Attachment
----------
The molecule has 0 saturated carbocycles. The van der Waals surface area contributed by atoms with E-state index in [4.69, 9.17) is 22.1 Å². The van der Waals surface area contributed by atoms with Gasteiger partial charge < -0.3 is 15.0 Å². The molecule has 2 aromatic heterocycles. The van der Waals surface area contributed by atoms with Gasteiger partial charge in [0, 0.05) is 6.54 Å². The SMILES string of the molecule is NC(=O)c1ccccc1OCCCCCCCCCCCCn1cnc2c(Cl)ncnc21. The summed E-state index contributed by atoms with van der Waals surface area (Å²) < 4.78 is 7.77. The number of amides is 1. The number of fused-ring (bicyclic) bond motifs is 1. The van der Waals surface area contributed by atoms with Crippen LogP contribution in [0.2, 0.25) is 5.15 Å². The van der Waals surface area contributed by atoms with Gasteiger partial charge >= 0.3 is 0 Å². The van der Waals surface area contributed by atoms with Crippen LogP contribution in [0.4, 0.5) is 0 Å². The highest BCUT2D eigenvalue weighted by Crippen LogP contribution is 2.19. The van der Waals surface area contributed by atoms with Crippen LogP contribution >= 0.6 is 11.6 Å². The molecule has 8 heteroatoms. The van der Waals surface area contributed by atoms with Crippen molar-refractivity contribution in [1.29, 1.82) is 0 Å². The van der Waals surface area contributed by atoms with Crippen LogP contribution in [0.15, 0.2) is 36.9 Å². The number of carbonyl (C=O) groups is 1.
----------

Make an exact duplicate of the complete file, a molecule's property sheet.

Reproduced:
The molecule has 0 saturated carbocycles. The van der Waals surface area contributed by atoms with E-state index in [4.69, 9.17) is 22.1 Å². The van der Waals surface area contributed by atoms with Gasteiger partial charge < -0.3 is 15.0 Å². The molecule has 2 aromatic heterocycles. The van der Waals surface area contributed by atoms with Gasteiger partial charge in [0, 0.05) is 6.54 Å². The SMILES string of the molecule is NC(=O)c1ccccc1OCCCCCCCCCCCCn1cnc2c(Cl)ncnc21. The summed E-state index contributed by atoms with van der Waals surface area (Å²) < 4.78 is 7.77. The number of amides is 1. The number of fused-ring (bicyclic) bond motifs is 1. The van der Waals surface area contributed by atoms with Crippen LogP contribution in [0.2, 0.25) is 5.15 Å². The van der Waals surface area contributed by atoms with Gasteiger partial charge >= 0.3 is 0 Å². The van der Waals surface area contributed by atoms with Crippen LogP contribution in [0.4, 0.5) is 0 Å². The highest BCUT2D eigenvalue weighted by Crippen LogP contribution is 2.19. The van der Waals surface area contributed by atoms with Crippen LogP contribution >= 0.6 is 11.6 Å². The molecule has 8 heteroatoms. The van der Waals surface area contributed by atoms with Crippen molar-refractivity contribution in [1.29, 1.82) is 0 Å². The van der Waals surface area contributed by atoms with Crippen LogP contribution in [0.15, 0.2) is 36.9 Å². The number of carbonyl (C=O) groups is 1.